C) Use insights about gender to get young women comfortable with power and using power for good. We have found an inside/outside approach is tremendously effective in helping young women feel enthusiastic in having young women feel confidentabout stepping up to the plate to make the world better. That is why we always have a psychologist experienced in the psychodynamic issues unique to young women on site at all times. Harvard Law School can teach young women how to debate – but we have found that you also need to deal with the feelings that arise in young women when they are confronted with the influential use of their own voice.
Wharton Business School can teach young women to invest but their lives are not fully transformed unless you deal with the conflicted emotions that young women often have – whatever their backgrounds – with money. Each of our modules is tailor-made to ease young women into the idea of seeing themselves as powerful agents of positive change – rather than merely reproducing a model of power or status based leadership that often leaves young women cold.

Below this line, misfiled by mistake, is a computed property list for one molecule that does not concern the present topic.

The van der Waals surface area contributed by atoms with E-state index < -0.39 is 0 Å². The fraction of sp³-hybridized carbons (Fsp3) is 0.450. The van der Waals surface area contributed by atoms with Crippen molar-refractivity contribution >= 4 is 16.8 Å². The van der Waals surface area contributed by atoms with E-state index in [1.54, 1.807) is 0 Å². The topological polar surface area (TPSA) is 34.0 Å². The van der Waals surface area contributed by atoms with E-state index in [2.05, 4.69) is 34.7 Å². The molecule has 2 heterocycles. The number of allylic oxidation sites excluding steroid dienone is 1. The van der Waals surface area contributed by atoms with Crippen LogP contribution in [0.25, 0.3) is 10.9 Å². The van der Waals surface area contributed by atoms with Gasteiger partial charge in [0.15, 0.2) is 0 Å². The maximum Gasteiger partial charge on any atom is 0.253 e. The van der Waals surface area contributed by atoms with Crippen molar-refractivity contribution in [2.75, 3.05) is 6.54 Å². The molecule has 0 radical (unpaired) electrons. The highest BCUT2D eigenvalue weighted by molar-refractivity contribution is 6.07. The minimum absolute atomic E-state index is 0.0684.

Participation and Acceptance:
Examples of Qualified Applicants may be:
Educators or Administrators at Jewish Schools or Colleges
Students involved in a Jewish Organization or Hillel
Students who plan to be employed by a Jewish Organization or School upon graduation
Professors who teach Judaic Studies, Holocaust Studies, or Israeli Studies
Students who major in Judaic Studies, Holocaust Studies, or Israeli Studies
Individuals who have demonstrated dedication and commitment to Jewish Culture, Community, or Politics
*This is not an exhaustive list. Please do not disqualify yourself from this tuition-free event by not applying!
Participants will be accepted on a rolling admissions basis. Jewish communal organizations and educational facilities are welcomed to nominate up to 2 candidates for this program. Please send completed application to firstname.lastname@example.org or fax it to 646-290-5709.
Admissions will be granted on a rolling basis; we encourage you to apply as soon as possible. All expenses for the weekend (other than transportation to the retreat center) have been covered by a generous donation from a foundation that wishes to remain anonymous. Please do not hesitate to contact Laura Sinkman, Program Coordinator, at LSinkman@woodhull.org or Wende Jager-Hyman, Executive Director, at email@example.com if you have any questions or require any further information.